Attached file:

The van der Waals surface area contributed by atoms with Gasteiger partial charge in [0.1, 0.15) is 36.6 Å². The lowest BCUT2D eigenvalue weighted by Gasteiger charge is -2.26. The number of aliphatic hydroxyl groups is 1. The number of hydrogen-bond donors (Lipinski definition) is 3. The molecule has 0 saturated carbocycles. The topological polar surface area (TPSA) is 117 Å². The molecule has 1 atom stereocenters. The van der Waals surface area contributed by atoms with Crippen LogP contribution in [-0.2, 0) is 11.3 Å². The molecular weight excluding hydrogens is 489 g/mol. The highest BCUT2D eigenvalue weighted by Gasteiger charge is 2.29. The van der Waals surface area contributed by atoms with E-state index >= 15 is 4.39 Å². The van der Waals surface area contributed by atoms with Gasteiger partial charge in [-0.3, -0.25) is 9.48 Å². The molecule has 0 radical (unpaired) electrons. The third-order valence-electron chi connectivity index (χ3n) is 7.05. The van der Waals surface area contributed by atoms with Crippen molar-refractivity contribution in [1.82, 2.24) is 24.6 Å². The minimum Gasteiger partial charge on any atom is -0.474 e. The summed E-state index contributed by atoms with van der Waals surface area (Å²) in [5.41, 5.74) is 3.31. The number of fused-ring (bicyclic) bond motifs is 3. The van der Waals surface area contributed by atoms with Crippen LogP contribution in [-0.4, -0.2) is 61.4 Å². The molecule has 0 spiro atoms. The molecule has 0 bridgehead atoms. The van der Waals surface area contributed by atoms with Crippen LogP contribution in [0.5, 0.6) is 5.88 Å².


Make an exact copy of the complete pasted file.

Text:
The van der Waals surface area contributed by atoms with Gasteiger partial charge in [0.1, 0.15) is 36.6 Å². The lowest BCUT2D eigenvalue weighted by Gasteiger charge is -2.26. The number of aliphatic hydroxyl groups is 1. The number of hydrogen-bond donors (Lipinski definition) is 3. The molecule has 0 saturated carbocycles. The topological polar surface area (TPSA) is 117 Å². The molecule has 1 atom stereocenters. The van der Waals surface area contributed by atoms with Crippen LogP contribution in [-0.2, 0) is 11.3 Å². The molecular weight excluding hydrogens is 489 g/mol. The highest BCUT2D eigenvalue weighted by Gasteiger charge is 2.29. The van der Waals surface area contributed by atoms with E-state index >= 15 is 4.39 Å². The van der Waals surface area contributed by atoms with Gasteiger partial charge in [-0.3, -0.25) is 9.48 Å². The molecule has 0 radical (unpaired) electrons. The third-order valence-electron chi connectivity index (χ3n) is 7.05. The van der Waals surface area contributed by atoms with Crippen molar-refractivity contribution in [1.82, 2.24) is 24.6 Å². The minimum Gasteiger partial charge on any atom is -0.474 e. The summed E-state index contributed by atoms with van der Waals surface area (Å²) in [5.41, 5.74) is 3.31. The number of fused-ring (bicyclic) bond motifs is 3. The van der Waals surface area contributed by atoms with Crippen LogP contribution in [-0.4, -0.2) is 61.4 Å². The molecule has 0 spiro atoms. The molecule has 0 bridgehead atoms. The van der Waals surface area contributed by atoms with Crippen LogP contribution in [0.5, 0.6) is 5.88 Å².